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Ginger's Susan Hayward Message Board
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While I'm at it...

Last night I went to a screening of "Kiss of Death" with Victor Mature, Richard Widmark and Coleen Gray. Ms. Gray attended the event and was interviewed on stage. She's in great shape and had some fun anecdotes about her career and work in the film.

One thing that stuck out for me was when the interviewer asked whether Mature had "hit" on her since he had a reputation as a ladies man. She said he tried a little pass but she admonished him, saying she was a married lady with a child. Even though he backed down, from then on he called her "Old Mother Hubbard." That struck me as funny because I had just been re-reading Beverly Linet's book on Susan, and when Susan worked with Victor Mature, according to Linet, he referred to her as "the old grey mare." I can only think now that Susan was another one who turned him down and in the process earned one of his derogatory terms. Guess "old" was his code word for those who "got away".


Re: While I'm at it...

That all makes perfect sense, Jill.

When I had my Audrey Totter Homepage, I had a section on there of Ladies of Film Noir, and I had some "still" tv captions of a Turner Classic Movie event, probably about 10 years ago, where Colleen Gray, Audrey Totter, Marie Windsor, and okay, now I can't think of the other one's name.. she had a small character role in "Where Love Has Gone" and I think she was also in "They Won't Believe Me."...trivia question..who was she because I can't remember...ha

I think I saw "Kiss of Death" quite a long time ago but can't remember too much about it.

Re: While I'm at it...


I'm glad you agree with me on that comment.

Can't think of the other film noir actress either. Maybe if I give it more thought. That must have been an interesting TCM show.

Actually, "Kiss of Death" is quite a good film. It is the one where Richard Widmark throws the woman in a wheelchair down the stairs. They always show that snippet of film but there's a lot more to the plot than that. It has quite an interesting story. Also, it was shot on location in Queens where I grew up. There was one scene of kids roller skating on the street and since the film was shot around the time I was those kids' ages, I could have been skating around my Queens neighborhood at the same time. So much fun to see that.

This film was shown as part of a film noir series at the Academy which has been going on since late July. Every Monday night a film was shown that had won Oscar writing awards. I attended some screenings but not all.

It was generally agreed that Victor Mature gave one of his best performances in "Kiss of Death", and Coleen Gray even said that. She mentioned that Richard Widmark always gets noticed because of that one scene but that Mature really carried the film.

Despite his womanizing and so forth I happen to like Victor's work in particular films. I guess it's because I grew up watching his films in the '50s. "Samson and Delilah" was a big favorite of mine as a kid. Something about a big hunky man toppling monuments that really made an impression on my incipient libido. Too much information for this board? Ha. Ha.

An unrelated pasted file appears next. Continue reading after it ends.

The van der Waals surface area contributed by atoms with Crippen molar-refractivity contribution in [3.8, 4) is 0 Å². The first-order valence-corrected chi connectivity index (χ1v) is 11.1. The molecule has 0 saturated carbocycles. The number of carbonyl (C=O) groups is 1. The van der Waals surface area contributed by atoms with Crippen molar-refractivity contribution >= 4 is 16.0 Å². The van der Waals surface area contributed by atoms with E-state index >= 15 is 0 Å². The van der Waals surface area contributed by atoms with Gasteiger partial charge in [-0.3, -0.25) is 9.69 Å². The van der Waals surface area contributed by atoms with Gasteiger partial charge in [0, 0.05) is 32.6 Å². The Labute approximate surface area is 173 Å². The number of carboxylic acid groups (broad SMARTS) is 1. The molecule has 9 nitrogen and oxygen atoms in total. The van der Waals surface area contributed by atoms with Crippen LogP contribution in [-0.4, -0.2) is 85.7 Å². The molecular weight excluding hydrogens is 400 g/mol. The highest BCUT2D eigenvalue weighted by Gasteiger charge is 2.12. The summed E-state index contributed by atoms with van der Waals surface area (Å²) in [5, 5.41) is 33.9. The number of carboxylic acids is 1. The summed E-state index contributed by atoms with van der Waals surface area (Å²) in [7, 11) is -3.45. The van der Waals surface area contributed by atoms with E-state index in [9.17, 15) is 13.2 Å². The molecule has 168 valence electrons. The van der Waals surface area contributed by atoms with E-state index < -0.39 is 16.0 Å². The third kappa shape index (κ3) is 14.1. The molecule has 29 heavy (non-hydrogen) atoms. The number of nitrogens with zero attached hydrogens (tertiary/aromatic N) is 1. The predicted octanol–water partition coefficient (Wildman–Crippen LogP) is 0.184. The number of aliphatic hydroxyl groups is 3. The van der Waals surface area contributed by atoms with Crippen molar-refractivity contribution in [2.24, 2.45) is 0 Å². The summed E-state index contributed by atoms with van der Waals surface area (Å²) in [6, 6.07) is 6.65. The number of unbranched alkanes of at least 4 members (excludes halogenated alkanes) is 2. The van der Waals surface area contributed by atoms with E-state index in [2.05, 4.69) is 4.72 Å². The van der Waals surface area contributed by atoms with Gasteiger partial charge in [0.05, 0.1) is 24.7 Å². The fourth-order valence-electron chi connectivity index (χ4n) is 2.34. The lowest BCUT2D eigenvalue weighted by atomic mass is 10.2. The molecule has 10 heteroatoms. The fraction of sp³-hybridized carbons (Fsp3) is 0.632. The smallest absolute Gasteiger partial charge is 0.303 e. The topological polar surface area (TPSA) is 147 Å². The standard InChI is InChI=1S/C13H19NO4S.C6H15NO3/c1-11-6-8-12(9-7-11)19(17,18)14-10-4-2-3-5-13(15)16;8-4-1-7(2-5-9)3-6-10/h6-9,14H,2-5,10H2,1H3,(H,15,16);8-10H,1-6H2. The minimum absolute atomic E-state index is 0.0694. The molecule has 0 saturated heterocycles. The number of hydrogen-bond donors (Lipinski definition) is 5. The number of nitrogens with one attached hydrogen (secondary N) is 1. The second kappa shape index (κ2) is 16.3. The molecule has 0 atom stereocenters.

Re: While I'm at it...

Jane Greer, right?.. I think I just remembered her...ha

I always thought Victor Mature was macho too. LOL

On second thought, I might not have seen "Kiss of Death" after you have decribed it, but I have seen that wheelchair scene with Widmark..it's shown often, as you say.

I'll have to see if I can view it on netflix or order it from there.

Re: While I'm at it...

Jane Greer, right?.. I think I just remembered her...ha

You're right, Ginger. It was Jane Greer. She was one of the actresses being groomed by RKO in the mid-to-late 40's (along with ladies like Jane Russell) for film stardom, but she pretty much withdrew from the stardom scene by the mid-fifties.

From what I remember, she had had a major heart operation just prior to her appearance in Where Love Has Gone. You may also remember her from a 1965 Patty Duke vehicle called Billie, in which she played Duke's mom.

Re: While I'm at it...

Going back...and reading some of these later posts, I had to respond back on this one! Are you...sure..it was Victor Mature who called her.."the old grey mare"??

My recalling is...it was Robert Mitchum who called her that, when they were making "The Lusty Men".

I will have to look this up now, because I'm almost sure that is who it was. It made it hard on Susan, since they still had another movie to do, through a contract agreement with RKO and 20TH CENTURY FOX..
Mitchum being from RKO and Susan from FOX. They still had to make "White Witch Doctor" for FOX, since she had been loaded to RKO for this film.

Re: While I'm at it...

Errol, you are correct. It was indeed Robert Mitchum who called Susan Hayward an old grey mare.

Maybe she turned him down?

Or maybe she didn't like his language. Hey, I like him, but he wasn't exactly a gentleman, was he?

Re: While I'm at it...

NO..Gloria...Mitchum was NOT a very nice guy! He was still in his 'wild days' when those films were made and I had heard it was his 'language and sexual remarks' that turned Susan 'off' from him. I don't imagine it was a very pleasant time for her, knowing they still had another film to make together. I do think Mitchum changed, in later life..and like you, I always liked him as an actor, but way up into the '60's he was sitll the 'wild child' in Hollywood. I think THUNDER ROAD was made in the early 60's and both he and his son were in that one..and both had a problem with drugs and the press.

I think Susan had her hands full when they worked together.

Thank you for coming on board and setting the record right, that it was MITCHUM not MATURE who called her..
'the old grey mare'...